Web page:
I’m in a fight right now for parity. And I’ll tell you something I’ve learned. The systemic devaluation that I internalized working as an independent producer helped sustain an environment of outrageously unequal compensation when I went to work at a tech company. In Silicon Valley, equity is not a metaphor. Take a moment to google “equity gap Silicon Valley”. The data is just starting to surface.
It was during this time, with my colleagues Jesse Locks and Jeff Clark in Nevada City, I started a conversation around what it would look like to value producers? With their support, I created the first artist residency for indie producers, and we designed a creative retreat where nothing was asked of producers other than to show up! Providing space and support for producers to rest was unheard of. Rest for producers is a radical act.
Here’s a quote I love by the late great activist Grace Lee Boggs: Conversation is revolution. She explains that the most important revolution is the one that happens inside us. I interpret conversation not as debate, but as listening. There is a power to listening. Listening leads to conversations with the capacity to create.
The conversations I like the most are the ones that ask the hardest questions. That must be a producing quality. So, in the spirit of this producers celebration, let me ask you/us this question — what does it look like to value producers?
When you think about financing, what would financing look like to value producers?
Would it look like an equity model that is producer-driven? Imagine equity being invested into producers instead of projects. For any venture capital funders listening, I am giving this idea away for free. There is an incredible opportunity here to invest in brilliant, talented, experienced, diverse producers, who will turn your investment into a wealth of projects with a multitude of writers and directors.
When it comes to the discovery of new voices, what would it look like to value producers?
Would it entail a mechanism to ensure that producers who bled over a director’s first movie, would benefit from the next one? Would valuing producers look like investing development dollars into diverse producers? As a young producer, I rarely had the privilege of being in development. Development takes a lot of time. And only producers with funding, or financial means, can afford it. Think about the producers who don’t have access to development funding and how that impacts what IP is developed. A diversity of IP – which means a true multiplicity of stories and voices – requires valuing producers in the discovery of new voices.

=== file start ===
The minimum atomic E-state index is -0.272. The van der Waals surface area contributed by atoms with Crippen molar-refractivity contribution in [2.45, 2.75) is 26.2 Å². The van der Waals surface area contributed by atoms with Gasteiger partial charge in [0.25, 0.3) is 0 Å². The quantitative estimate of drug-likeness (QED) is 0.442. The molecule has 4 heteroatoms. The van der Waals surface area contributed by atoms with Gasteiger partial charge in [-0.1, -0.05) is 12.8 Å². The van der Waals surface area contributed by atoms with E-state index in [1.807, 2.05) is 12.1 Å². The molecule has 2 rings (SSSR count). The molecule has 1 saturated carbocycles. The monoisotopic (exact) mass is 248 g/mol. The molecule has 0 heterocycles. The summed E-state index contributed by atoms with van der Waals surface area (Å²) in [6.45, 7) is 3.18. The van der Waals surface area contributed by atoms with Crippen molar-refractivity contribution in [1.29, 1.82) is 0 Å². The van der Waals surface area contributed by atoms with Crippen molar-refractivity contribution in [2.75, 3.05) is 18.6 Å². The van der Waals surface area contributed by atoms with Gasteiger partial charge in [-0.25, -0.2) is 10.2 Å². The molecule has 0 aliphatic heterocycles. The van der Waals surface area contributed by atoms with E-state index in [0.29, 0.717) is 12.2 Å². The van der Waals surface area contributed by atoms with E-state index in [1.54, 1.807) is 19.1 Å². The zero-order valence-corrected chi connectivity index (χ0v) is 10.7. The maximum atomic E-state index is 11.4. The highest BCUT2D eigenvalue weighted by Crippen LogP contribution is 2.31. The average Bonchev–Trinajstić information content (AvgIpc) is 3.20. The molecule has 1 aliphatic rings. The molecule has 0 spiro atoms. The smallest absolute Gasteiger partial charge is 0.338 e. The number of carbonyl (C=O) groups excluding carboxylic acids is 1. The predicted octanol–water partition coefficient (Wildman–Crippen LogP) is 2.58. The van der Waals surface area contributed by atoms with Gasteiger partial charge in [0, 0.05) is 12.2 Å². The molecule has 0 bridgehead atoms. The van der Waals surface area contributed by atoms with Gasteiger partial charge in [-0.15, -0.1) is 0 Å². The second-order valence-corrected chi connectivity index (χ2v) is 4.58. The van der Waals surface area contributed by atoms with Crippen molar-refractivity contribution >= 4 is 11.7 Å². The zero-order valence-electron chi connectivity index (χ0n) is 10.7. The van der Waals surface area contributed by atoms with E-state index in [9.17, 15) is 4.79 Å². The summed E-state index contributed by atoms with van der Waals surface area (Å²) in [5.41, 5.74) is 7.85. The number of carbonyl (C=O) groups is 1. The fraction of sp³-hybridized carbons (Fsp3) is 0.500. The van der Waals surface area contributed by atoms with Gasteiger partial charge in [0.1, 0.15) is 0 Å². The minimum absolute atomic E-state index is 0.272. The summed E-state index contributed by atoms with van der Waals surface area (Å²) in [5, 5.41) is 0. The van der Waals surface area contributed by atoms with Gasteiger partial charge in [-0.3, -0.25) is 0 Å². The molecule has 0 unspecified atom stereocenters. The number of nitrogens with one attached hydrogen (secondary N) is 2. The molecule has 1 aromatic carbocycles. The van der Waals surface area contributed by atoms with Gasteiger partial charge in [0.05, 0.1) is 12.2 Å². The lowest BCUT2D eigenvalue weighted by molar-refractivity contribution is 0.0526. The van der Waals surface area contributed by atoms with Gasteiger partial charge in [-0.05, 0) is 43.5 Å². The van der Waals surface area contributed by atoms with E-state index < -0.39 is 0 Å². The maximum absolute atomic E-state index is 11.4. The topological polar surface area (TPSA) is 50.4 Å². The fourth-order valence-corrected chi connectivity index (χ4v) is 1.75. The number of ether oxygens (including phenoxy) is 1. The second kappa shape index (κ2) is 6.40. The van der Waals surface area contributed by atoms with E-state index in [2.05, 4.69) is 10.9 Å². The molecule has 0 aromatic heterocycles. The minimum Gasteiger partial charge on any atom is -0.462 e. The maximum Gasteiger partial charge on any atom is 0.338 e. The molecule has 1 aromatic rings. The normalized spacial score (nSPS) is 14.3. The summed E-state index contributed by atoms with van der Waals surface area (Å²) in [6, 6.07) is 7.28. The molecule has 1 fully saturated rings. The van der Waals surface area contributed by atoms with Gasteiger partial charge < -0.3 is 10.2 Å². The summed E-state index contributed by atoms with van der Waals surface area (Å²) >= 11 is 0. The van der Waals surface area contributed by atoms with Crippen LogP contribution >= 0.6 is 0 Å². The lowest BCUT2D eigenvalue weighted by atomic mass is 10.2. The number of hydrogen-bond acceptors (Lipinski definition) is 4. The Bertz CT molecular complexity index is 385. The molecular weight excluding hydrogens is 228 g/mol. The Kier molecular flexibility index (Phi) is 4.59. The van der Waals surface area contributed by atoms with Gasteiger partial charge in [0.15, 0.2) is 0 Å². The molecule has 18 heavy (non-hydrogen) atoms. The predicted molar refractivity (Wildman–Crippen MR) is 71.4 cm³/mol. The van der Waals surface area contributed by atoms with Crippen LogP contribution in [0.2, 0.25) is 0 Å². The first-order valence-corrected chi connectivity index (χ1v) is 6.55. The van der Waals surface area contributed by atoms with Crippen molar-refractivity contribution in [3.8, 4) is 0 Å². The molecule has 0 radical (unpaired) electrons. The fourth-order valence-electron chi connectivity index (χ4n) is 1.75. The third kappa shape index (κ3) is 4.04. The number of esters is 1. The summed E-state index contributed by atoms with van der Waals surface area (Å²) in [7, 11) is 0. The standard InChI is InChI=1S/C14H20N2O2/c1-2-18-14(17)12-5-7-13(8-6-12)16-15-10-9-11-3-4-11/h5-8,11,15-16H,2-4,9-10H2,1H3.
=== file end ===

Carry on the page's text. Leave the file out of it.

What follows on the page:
When it comes to distribution, what would it look like to value producers?
This might be the hardest question. Producers hold a community’s distribution knowledge. A community that doesn’t value producers is one that will lack knowledge of increasingly opaque systems of distribution and exhibition. That creates a severe disadvantage in getting independent work to audiences, to impact, and to revenue. And in this epoch of vertical integration and nonstop consolidation, that disadvantage is not a gap. It is a Grand Canyon-sized chasm. Creating more equity in distribution starts with cultivating and valuing diverse producers.
What would it look like for agents, buyers, executives, and most importantly for producers themselves to deeply value producers?
I don’t have all the answers but I’m here for the conversation and I’m here to listen.
Thank you to this tribe of producers, for listening and in closing, I want to thank Michelle, Shira, Kristin, and everyone at the Sundance Institute for giving me this time and platform. I thank my teachers and those who fought hard to create the path that I walk. I thank producers who opened early doors and showed me how to do the same. I thank my colleagues at dGenerate Films and Icarus Films. I thank my allies at Distribution Advocates. I thank my newest producing partners Joslyn Barnes and Danny Glover, as well as Sue, Tony, Sawsan and Jeff at Louverture Films for a new producing home where we can explore these very questions. And I thank my partner, Lawrence, with whom I have the privilege of being in conversation every day.